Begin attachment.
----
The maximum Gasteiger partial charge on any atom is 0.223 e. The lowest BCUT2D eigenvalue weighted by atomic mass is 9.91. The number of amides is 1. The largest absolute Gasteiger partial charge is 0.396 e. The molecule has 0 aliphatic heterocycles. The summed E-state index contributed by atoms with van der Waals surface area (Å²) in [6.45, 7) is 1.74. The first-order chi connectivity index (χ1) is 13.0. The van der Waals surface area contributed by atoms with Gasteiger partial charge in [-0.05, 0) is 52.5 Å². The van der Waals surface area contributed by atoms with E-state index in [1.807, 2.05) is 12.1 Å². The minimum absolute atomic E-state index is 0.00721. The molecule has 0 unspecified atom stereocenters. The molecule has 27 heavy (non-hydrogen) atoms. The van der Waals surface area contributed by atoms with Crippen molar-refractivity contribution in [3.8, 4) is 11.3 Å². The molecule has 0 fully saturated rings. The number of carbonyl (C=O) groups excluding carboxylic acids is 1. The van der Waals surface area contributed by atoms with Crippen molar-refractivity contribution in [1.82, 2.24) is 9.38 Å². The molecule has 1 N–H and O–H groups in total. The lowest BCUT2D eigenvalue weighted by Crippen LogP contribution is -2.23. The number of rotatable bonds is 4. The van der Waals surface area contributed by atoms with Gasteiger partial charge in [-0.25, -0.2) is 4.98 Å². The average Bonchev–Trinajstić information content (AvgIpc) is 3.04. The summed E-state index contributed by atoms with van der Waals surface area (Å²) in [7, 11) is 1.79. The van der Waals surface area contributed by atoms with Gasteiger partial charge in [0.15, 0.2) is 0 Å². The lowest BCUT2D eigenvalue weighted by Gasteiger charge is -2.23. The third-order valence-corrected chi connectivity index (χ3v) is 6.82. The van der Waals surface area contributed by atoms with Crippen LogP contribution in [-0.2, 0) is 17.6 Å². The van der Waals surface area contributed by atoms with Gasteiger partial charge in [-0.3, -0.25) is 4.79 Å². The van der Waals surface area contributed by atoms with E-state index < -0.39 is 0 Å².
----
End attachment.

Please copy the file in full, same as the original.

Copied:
The maximum Gasteiger partial charge on any atom is 0.223 e. The lowest BCUT2D eigenvalue weighted by atomic mass is 9.91. The number of amides is 1. The largest absolute Gasteiger partial charge is 0.396 e. The molecule has 0 aliphatic heterocycles. The summed E-state index contributed by atoms with van der Waals surface area (Å²) in [6.45, 7) is 1.74. The first-order chi connectivity index (χ1) is 13.0. The van der Waals surface area contributed by atoms with Gasteiger partial charge in [-0.05, 0) is 52.5 Å². The van der Waals surface area contributed by atoms with E-state index in [1.807, 2.05) is 12.1 Å². The minimum absolute atomic E-state index is 0.00721. The molecule has 0 unspecified atom stereocenters. The molecule has 27 heavy (non-hydrogen) atoms. The van der Waals surface area contributed by atoms with Crippen molar-refractivity contribution in [3.8, 4) is 11.3 Å². The molecule has 0 fully saturated rings. The number of carbonyl (C=O) groups excluding carboxylic acids is 1. The van der Waals surface area contributed by atoms with Crippen molar-refractivity contribution in [1.82, 2.24) is 9.38 Å². The molecule has 1 N–H and O–H groups in total. The lowest BCUT2D eigenvalue weighted by Crippen LogP contribution is -2.23. The number of rotatable bonds is 4. The van der Waals surface area contributed by atoms with Gasteiger partial charge in [-0.25, -0.2) is 4.98 Å². The average Bonchev–Trinajstić information content (AvgIpc) is 3.04. The summed E-state index contributed by atoms with van der Waals surface area (Å²) in [7, 11) is 1.79. The van der Waals surface area contributed by atoms with Gasteiger partial charge in [0.15, 0.2) is 0 Å². The lowest BCUT2D eigenvalue weighted by Gasteiger charge is -2.23. The third-order valence-corrected chi connectivity index (χ3v) is 6.82. The van der Waals surface area contributed by atoms with Crippen LogP contribution in [-0.2, 0) is 17.6 Å². The van der Waals surface area contributed by atoms with Gasteiger partial charge in [-0.3, -0.25) is 4.79 Å². The van der Waals surface area contributed by atoms with E-state index < -0.39 is 0 Å².